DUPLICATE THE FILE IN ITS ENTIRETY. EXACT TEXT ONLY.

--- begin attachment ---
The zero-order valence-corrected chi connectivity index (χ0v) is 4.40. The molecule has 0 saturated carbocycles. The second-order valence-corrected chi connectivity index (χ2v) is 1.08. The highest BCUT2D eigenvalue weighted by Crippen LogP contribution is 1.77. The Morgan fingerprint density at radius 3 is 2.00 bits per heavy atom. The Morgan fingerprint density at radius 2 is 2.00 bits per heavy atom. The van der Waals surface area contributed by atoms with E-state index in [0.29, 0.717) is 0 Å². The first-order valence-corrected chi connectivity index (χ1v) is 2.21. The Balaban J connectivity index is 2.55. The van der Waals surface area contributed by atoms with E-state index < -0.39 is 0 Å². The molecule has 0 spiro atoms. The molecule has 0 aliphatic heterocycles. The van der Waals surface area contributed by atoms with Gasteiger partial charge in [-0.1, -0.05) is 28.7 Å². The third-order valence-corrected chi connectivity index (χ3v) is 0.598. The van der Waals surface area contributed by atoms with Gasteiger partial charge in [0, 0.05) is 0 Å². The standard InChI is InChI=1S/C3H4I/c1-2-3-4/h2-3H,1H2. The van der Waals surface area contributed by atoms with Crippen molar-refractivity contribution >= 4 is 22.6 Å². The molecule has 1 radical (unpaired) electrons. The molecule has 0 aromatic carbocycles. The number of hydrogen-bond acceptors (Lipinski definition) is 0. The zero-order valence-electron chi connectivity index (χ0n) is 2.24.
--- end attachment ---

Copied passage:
The zero-order valence-corrected chi connectivity index (χ0v) is 4.40. The molecule has 0 saturated carbocycles. The second-order valence-corrected chi connectivity index (χ2v) is 1.08. The highest BCUT2D eigenvalue weighted by Crippen LogP contribution is 1.77. The Morgan fingerprint density at radius 3 is 2.00 bits per heavy atom. The Morgan fingerprint density at radius 2 is 2.00 bits per heavy atom. The van der Waals surface area contributed by atoms with E-state index in [0.29, 0.717) is 0 Å². The first-order valence-corrected chi connectivity index (χ1v) is 2.21. The Balaban J connectivity index is 2.55. The van der Waals surface area contributed by atoms with E-state index < -0.39 is 0 Å². The molecule has 0 spiro atoms. The molecule has 0 aliphatic heterocycles. The van der Waals surface area contributed by atoms with Gasteiger partial charge in [-0.1, -0.05) is 28.7 Å². The third-order valence-corrected chi connectivity index (χ3v) is 0.598. The van der Waals surface area contributed by atoms with Gasteiger partial charge in [0, 0.05) is 0 Å². The standard InChI is InChI=1S/C3H4I/c1-2-3-4/h2-3H,1H2. The van der Waals surface area contributed by atoms with Crippen molar-refractivity contribution >= 4 is 22.6 Å². The molecule has 1 radical (unpaired) electrons. The molecule has 0 aromatic carbocycles. The number of hydrogen-bond acceptors (Lipinski definition) is 0. The zero-order valence-electron chi connectivity index (χ0n) is 2.24.